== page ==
Is Poor Canine Driving A Strict Liability Tort?

A man in Loxley, Alabama was run over by his own dog after the canine released the throttle while the owner was in front of the all-terrain vehicle. The case raises an interesting (if tongue-in-cheek) question of liability under Alabama’s hybrid dog liability statute.

The owner parked the ATV and tied his dog’s leash around the handlebars. According to WKRG, the dog tried to run and released the throttle. The man was airlifted to a hospital.

So here is the question: is a poorly driving dog a valid basis for liability?

Alabama’s Section 3-6-1, does not limit liability to dog bites but any injury by a dog. Putting aside that this is his dog, the question is whether such an accident would fit the law’s provision.

The common law imposes strict liability for dogs if the owner knew or should have known of the animal’s vicious propensity. Sometimes called the “one-free bite rule,” past evidence of vicious propensity like a bite can be enough to trigger strict liability. Other states are moving to a general strict liability rule.

Alabama has a hybrid law. First, in public areas, the law applies a negligence standard. Second, it applies a strict liability approach to the “costs” of any injury caused by a dog. That however covers medical expenses and lost wages. Third, the owner is protected from punitive or statutory damages absent knowledge of the vicious propensity, as under the common law “one free bite rule.”

So it would seem if someone is injured by a poor driving canine, they can collect for costs since the law extends beyond bites and applies strict liability for costs.

There is a question if negligence would apply for a public area like a sidewalk. Location is key since it is a defense against strict liability if “the person so bitten or injured” was not “upon property owned or controlled by the owner of such dog.” Of course, negligence could still be shown from tying a leash to throttle or near the throttle.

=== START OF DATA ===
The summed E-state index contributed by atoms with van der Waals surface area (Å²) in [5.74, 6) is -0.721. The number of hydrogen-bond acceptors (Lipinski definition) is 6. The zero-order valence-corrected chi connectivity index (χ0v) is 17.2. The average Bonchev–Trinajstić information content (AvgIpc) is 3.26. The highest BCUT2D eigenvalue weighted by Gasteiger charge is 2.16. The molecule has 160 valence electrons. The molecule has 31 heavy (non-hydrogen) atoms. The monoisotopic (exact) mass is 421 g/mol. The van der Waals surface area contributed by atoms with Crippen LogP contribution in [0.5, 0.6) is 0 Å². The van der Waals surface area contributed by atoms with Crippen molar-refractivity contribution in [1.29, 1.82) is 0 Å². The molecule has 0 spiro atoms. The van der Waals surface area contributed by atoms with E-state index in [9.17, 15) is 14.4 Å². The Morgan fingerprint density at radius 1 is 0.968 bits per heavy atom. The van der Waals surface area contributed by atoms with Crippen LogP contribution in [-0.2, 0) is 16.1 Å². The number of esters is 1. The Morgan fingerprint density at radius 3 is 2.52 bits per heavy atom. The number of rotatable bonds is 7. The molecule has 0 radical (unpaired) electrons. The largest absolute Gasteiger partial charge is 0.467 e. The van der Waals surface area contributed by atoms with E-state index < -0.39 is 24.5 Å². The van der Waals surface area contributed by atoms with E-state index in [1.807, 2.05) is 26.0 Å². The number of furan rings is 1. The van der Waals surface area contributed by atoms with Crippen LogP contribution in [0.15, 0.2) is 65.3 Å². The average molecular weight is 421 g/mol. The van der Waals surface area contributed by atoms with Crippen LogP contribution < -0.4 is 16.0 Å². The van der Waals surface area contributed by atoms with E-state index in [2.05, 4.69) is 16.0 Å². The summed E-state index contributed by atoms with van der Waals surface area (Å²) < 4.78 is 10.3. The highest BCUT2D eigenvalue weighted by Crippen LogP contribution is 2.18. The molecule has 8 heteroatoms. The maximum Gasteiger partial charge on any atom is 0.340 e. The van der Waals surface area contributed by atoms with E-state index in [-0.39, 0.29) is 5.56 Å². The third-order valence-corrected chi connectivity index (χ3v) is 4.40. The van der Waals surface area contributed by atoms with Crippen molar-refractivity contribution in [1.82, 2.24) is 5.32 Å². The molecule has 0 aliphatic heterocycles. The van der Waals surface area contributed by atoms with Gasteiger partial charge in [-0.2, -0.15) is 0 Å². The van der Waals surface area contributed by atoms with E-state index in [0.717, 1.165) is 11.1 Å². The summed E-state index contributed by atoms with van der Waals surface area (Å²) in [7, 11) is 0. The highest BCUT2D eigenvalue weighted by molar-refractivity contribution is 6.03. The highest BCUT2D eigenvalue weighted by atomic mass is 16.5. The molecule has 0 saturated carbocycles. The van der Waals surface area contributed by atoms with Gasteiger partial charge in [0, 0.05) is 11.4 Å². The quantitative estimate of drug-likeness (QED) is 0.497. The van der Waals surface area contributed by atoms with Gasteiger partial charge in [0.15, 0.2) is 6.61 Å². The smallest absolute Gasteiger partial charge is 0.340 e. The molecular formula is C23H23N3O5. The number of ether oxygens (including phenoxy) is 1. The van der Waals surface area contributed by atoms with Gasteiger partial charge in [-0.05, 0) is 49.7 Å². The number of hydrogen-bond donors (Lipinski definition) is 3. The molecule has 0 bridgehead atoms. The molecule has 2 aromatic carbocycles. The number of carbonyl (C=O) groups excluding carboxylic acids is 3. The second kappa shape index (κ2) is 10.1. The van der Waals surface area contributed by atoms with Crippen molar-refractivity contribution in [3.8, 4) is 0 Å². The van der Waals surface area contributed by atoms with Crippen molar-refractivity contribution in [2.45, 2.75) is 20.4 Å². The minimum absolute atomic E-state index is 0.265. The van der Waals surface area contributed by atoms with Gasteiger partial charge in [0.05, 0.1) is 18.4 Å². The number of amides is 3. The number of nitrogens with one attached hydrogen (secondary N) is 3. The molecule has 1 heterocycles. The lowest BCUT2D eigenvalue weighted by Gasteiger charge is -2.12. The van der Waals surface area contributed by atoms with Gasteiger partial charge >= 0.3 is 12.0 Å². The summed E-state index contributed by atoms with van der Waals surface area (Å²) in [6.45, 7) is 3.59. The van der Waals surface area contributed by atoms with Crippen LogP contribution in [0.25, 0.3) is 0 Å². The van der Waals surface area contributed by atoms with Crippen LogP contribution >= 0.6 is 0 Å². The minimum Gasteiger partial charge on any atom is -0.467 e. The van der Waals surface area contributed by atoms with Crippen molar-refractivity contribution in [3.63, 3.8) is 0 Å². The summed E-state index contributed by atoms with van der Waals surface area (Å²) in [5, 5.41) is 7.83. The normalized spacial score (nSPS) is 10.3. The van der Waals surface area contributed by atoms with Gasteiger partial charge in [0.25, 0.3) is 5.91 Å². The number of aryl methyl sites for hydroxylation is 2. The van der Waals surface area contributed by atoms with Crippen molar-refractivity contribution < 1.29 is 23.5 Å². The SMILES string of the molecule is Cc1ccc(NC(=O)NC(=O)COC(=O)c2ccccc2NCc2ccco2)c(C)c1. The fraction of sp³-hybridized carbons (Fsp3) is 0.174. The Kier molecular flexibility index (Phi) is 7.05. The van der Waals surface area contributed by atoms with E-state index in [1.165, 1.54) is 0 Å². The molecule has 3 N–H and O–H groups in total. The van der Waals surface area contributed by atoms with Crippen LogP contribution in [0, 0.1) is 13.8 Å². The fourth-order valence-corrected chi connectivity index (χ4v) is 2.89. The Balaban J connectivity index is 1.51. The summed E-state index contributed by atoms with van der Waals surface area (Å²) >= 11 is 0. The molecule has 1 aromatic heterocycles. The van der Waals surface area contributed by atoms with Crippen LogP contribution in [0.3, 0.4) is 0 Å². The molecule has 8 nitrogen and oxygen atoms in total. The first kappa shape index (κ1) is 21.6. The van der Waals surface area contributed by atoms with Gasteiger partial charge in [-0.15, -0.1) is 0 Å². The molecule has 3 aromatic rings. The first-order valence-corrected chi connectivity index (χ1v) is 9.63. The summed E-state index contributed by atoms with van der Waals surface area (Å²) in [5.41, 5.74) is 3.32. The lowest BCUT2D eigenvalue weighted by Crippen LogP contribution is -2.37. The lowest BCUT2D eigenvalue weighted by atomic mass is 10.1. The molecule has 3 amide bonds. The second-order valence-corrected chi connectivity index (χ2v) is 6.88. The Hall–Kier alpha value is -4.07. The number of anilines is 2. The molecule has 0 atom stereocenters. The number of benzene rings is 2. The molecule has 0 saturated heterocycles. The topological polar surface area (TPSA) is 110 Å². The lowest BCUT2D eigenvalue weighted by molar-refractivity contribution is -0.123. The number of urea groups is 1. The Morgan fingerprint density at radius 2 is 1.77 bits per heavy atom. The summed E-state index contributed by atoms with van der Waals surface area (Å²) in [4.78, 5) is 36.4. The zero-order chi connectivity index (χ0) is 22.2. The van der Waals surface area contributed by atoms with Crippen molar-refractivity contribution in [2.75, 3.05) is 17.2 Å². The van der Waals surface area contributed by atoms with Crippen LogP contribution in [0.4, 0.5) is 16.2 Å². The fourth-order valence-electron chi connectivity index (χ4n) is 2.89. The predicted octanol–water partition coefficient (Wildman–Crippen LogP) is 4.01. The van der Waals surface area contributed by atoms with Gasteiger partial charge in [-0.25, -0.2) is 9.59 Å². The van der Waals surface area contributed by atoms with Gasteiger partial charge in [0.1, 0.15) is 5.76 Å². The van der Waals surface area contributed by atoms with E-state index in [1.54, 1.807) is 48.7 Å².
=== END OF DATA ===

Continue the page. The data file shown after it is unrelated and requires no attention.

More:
Otherwise such a vehicular accident could covered but not for punitive damages unless this dog has previously driven recklessly.

40 thoughts on “Is Poor Canine Driving A Strict Liability Tort?”

  1. Karen,

    I replied here last night but something happen to it. Just in case I’ll make it 2 short pieces.


    In the USA, the govt gives research grants to colleges, NGOs, others.

    Certain people that know this follow up on public released docs & white papers, etc.

    Moving fast ahead, maybe the cartoon Futurama is more the just a cartoon, but also a visual tool to get us all use to normalizing cross species. You know, like Mark Zuckerburg. LOL;) Is that guy weird or what?

    1. 2 of 2:

      Last night I tried to post names & locations, tonight I’ll just post one of the main search terms one can use to look into the rabbit hole some of the stuff going on in genetics.

      I’ll have more.

      Naturalnews is following this stuff closer then I but I’ll hear it repeat it.

  2. Can a dog do much worse at the wheel than a driver under the influence of GPS when GPS instructs a turn onto the exit of a freeway, causing a head-on collision? How accurate are those GPS systems anyway?

  3. Couldn’t the owner just go for a product liability claim of design defect for unreasonable unsafe design???

    Claim that if a dog tied to the ATV handle bars could possible release the throttle, then so too could another adult or child, meaning the design was unsafe.

  4. The real question is did the dog have a valid license and was it under the influence? I hope the dog has retained counsel and files a claim against the owner for intentional infliction of pain and for damages it probably will be afraid to drive anymore!!

    1. Donna Sturman – I had not considered before, however a licensed dog is not licensed to drive. Still, it appeared from the photo that they were off-road and would not need a license to operate a motor vehicle. PETA could supply an attorney for the dog if the dog cannot afford an attorney. They might be able to handle a civil case against the manufacture for product liability and emotional distress.

    1. Funny Yes Darren, but have you been watching what these billionaire/govt nut jobs have been mixing our DNA with.

      Hell, 10, 20 years from now we might look over in the lane next to us on the road & see a part human/Wildebeest. LOL;)

      Right now maybe Turley could add an on going daily thread to post what we see the zombie whacko’s doing in society as time goes by so there’ll be a collection of sort of some of the crazier crap that’s been going on.

      Back on the dog’s legal defence to the jury, Blame the Cat!

      Yes, maybe no one there saw the cat but it doesn’t mean that cat wasn’t there, that’s just the way cats work it. 😉

      BTW: Your writings have been great for months now. I been at times posting as much.

      One that I wanted to post on was when you were in Ireland. I wanted to ask if you had heard of the Islamic Nut Jobs going around Ireland & destroying Catholic statues & church properties.